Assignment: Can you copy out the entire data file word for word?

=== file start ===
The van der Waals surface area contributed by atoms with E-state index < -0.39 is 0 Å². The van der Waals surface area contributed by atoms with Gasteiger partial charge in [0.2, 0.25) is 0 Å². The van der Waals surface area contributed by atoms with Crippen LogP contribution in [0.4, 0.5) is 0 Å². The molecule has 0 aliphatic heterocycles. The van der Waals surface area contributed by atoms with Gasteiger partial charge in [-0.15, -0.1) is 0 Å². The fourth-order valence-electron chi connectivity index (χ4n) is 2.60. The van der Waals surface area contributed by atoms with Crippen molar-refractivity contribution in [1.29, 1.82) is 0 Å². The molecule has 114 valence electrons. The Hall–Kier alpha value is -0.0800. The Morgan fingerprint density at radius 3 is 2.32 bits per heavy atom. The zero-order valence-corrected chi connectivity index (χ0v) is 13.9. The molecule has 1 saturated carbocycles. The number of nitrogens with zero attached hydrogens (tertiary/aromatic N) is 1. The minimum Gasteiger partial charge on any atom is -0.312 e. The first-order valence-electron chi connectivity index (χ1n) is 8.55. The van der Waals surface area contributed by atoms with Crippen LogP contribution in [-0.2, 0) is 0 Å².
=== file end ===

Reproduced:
The van der Waals surface area contributed by atoms with E-state index < -0.39 is 0 Å². The van der Waals surface area contributed by atoms with Gasteiger partial charge in [0.2, 0.25) is 0 Å². The van der Waals surface area contributed by atoms with Crippen LogP contribution in [0.4, 0.5) is 0 Å². The molecule has 0 aliphatic heterocycles. The van der Waals surface area contributed by atoms with Gasteiger partial charge in [-0.15, -0.1) is 0 Å². The fourth-order valence-electron chi connectivity index (χ4n) is 2.60. The van der Waals surface area contributed by atoms with Crippen molar-refractivity contribution in [1.29, 1.82) is 0 Å². The molecule has 114 valence electrons. The Hall–Kier alpha value is -0.0800. The Morgan fingerprint density at radius 3 is 2.32 bits per heavy atom. The zero-order valence-corrected chi connectivity index (χ0v) is 13.9. The molecule has 1 saturated carbocycles. The number of nitrogens with zero attached hydrogens (tertiary/aromatic N) is 1. The minimum Gasteiger partial charge on any atom is -0.312 e. The first-order valence-electron chi connectivity index (χ1n) is 8.55. The van der Waals surface area contributed by atoms with Crippen LogP contribution in [-0.2, 0) is 0 Å².